Monday, April 27th 2020

AMD to Support DDR5, LPDDR5, and PCI-Express gen 5.0 by 2022, Intel First to Market with DDR5

AMD is expected to support the next-generation DDR5 memory standard by 2022, according to a MyDrivers report citing industry sources. We are close to a change in memory standards, with the 5-year old DDR4 memory standard beginning a gradual phase out over the next 3 years. Leading DRAM manufacturers such as SK Hynix have already hinted mass-production of the next-generation DDR5 memory to commence within 2020. Much like with DDR4, Intel could be the first to market with processors that support it, likely with its "Sapphire Rapids" Xeon processors. AMD, on the other hand, could debut support for the standard only with its "Zen 4" microarchitecture slated for 2021 technology announcements, with 2022 availability.

AMD "Zen 4" will see a transition to a new silicon fabrication process, likely TSMC 5 nm-class. It will be an inflection point for the company from an I/O standpoint, as it sees the introduction of DDR5 memory support across enterprise and desktop platforms, LPDDR5 on the mobile platform, and PCI-Express gen 5.0 across the board. Besides a generational bandwidth doubling, PCIe gen 5.0 is expected to introduce several industry-standard features that help with hyper-scalability in the enterprise segment, benefiting compute clusters with multiple scalar processors, such as AMD's CDNA2. Intel introduced many of these features with its proprietary CXL interconnect. AMD's upcoming "Zen 3" microarchitecture, scheduled for within 2020 with market presence in 2021, is expected to stick with DDR4, LPDDR4x, and PCI-Express gen 4.0 standards. DDR5 will enable data-rates ranging between 3200 to 8400 MHz, densities such as single-rank 32 GB UDIMMs, and a few new physical-layer features such as same-bank refresh.
Source: MyDrivers
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45 Comments on AMD to Support DDR5, LPDDR5, and PCI-Express gen 5.0 by 2022, Intel First to Market with DDR5

#1
Makaveli
With all these new technologies coming out around the same time these platforms should be expensive on release.
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#2
xrror
DDR5 will enable data-rates ranging between 3200 to 8400 MHz
Always get a laugh when on a new DDR standard they give a range that includes speeds that are already commonly available.

At least it's 3200 and not say 2400. But gonna be a hard sell for those early sticks of DDR5 3200 @ CAS 50 :p
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#3
beautyless
DDR4 start speed is as low as DDR3 too (1600MHz).
But most people will buy them from 2133mhz speed and above.

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#4
Prima.Vera
Meanwhile I am still on DDR2 and DDD3 with my machines
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#5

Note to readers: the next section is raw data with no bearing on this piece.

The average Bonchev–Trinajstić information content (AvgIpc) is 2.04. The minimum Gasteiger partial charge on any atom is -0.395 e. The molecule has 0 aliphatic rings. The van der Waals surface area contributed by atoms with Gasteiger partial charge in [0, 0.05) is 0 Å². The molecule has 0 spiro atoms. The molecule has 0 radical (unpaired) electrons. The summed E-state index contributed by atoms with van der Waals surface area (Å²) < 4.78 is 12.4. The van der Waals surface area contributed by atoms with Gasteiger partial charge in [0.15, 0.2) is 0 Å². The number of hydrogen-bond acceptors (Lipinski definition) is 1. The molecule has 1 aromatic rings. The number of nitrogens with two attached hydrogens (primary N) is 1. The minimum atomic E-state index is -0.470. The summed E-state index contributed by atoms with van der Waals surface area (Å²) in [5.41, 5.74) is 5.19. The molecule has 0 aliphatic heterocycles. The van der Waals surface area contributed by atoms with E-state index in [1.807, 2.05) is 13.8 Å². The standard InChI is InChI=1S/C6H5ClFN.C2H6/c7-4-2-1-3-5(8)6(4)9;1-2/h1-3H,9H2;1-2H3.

Nordic
Wooh! I just upgraded in DDR4 in 2020. I shall now sit on DDR4 until maybe DDR6 comes out I guess maybe.
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#6
xrror
heh DDR2-400 (PC2-3200) existed too in the very early DDR2 PCIe gen1 days. To put that in context that's a base clock of 100. It was horrible.
But that's The Joke - all of the DDR generations suck at launch and only really take off once they can clear above where the prior gen couldn't handle (or at least not easily).

DDR5's age will come when 32gig sticks running at say 6400 are the "just the normal base stick" much how right now DDR4 16gig sticks running at 3600 are quickly becoming the "base normal"

DDR3 it seemed to be around 1600 with 8gig sticks

DDR2 was 4gig sticks at 800

DDR1 was 1gig sticks at 200 (400)

SDR i can't remember. 256mb at 133?

EDO was expensive until toward the end. SIMMs not DIMMs ;p

I'm probably off on many of those, it's been a few years ago!
Posted on Reply
#7
Mussels
Moderprator
xrror
heh DDR2-400 (PC2-3200) existed too in the very early DDR2 PCIe gen1 days. To put that in context that's a base clock of 100. It was horrible.
But that's The Joke - all of the DDR generations suck at launch and only really take off once they can clear above where the prior gen couldn't handle (or at least not easily).

DDR5's age will come when 32gig sticks running at say 6400 are the "just the normal base stick" much how right now DDR4 16gig sticks running at 3600 are quickly becoming the "base normal"

DDR3 it seemed to be around 1600 with 8gig sticks

DDR2 was 4gig sticks at 800

DDR1 was 1gig sticks at 200 (400)

SDR i can't remember. 256mb at 133?

EDO was expensive until toward the end. SIMMs not DIMMs ;p

I'm probably off on many of those, it's been a few years ago!
Hell i had DDR1 600Mhz, and it crapped all over early DDR2
www.tweaktown.com/reviews/840/ocz_high_grade_memory_pc4800_ddr_and_pc5400_ddr_2/index2.html

Every gen does this, with the lowest part of the standard being pretty average to make bulk production cheap so the standard can be adopted quickly, and as yields improve they ramp up the speeds in bulk made OEM products (so say, dell can release the same thing with 100Mhz faster ram and CPU every 6 months)
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#8
ChosenName
Remember SIPP packaged RAM? I remember - vividly - as the 4x 256kB SIPPs I bought only lasted one motherboard before SIMMs were victorious.
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#9
R0H1T
No not really, which decade century was this :D
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#10
goodeedidid
Isný pci-e gen 3 like 10 years old or something? How come so fast with gen 5?
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#11
Mussels
Moderprator
goodeedidid